In the Old Testament, blood sacrifices were offered to God to atone for the sins of the people. Apart from the laws for sin offerings (Leviticus 4) and guilt offerings (Leviticus 5), we also have the Day of Atonement (Leviticus 16) where one animal was killed for the sins of the people and one animal is sent out into the wilderness to represent the sins of the people being taken away. These sacrifices were inadequate. They had to be performed often. In the case of Atonement offering, it had to be performed once a year. Christ’s sacrifice, according to Hebrews 9 and 10, was a once for all sacrifice that atoned for the sins of the people.

      The sacrifice Jesus offered was a blood offering. Hebrews 9 and 10 make it explicit that Jesus’ blood was spilt to satisfy the wrath of God and make atonement for the people.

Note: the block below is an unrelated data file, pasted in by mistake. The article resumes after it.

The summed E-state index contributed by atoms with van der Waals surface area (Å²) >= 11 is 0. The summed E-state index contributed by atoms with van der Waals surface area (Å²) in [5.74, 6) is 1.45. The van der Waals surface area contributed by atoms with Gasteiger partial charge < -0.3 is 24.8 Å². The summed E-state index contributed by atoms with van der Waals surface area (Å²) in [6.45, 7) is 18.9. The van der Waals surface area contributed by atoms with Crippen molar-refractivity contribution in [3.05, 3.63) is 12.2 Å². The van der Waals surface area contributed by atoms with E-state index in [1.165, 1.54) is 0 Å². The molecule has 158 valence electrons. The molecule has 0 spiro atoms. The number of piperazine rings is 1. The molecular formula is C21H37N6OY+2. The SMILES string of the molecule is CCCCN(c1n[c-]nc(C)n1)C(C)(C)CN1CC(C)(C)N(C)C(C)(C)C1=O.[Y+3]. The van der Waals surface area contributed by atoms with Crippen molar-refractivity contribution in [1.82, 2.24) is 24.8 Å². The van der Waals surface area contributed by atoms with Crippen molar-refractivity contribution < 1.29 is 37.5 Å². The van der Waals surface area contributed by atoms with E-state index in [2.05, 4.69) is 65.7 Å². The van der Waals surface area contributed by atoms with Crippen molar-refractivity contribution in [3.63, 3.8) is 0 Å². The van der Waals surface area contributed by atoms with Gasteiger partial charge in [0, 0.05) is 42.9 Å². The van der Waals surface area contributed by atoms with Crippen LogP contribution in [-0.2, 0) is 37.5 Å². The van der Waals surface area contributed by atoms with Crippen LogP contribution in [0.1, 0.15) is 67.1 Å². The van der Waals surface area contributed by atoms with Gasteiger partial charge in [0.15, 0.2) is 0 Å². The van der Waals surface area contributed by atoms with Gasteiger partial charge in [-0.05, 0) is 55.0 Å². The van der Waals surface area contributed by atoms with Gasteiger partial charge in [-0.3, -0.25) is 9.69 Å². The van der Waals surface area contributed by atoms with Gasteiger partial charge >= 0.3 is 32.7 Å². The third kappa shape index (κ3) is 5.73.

Also, Isaiah 53:4-6 says, “Surely he has borne our griefs and carried our sorrows; yet we esteemed him stricken, smitten by God, and afflicted. But he was pierced for our transgressions; he was crushed for our iniquities; upon him was the chastisement that brought us peace, and with his wounds we are healed. All we like sheep have gone astray; we have turned every one to his own way; and the Lord has laid on him the iniquity of us all.”

      Paul agrees Jesus’ sacrifice was a blood sacrifice when he writes in Romans 5:9-11, “Since, therefore, we have now been justified by his blood, much more shall we be saved by him from the wrath of God. For if while we were enemies we were reconciled to God by the death of his Son, much more, now that we are reconciled, shall we be saved by his life. More than that, we also rejoice in God through our lord Jesus Christ, through whom we have now received reconciliation.”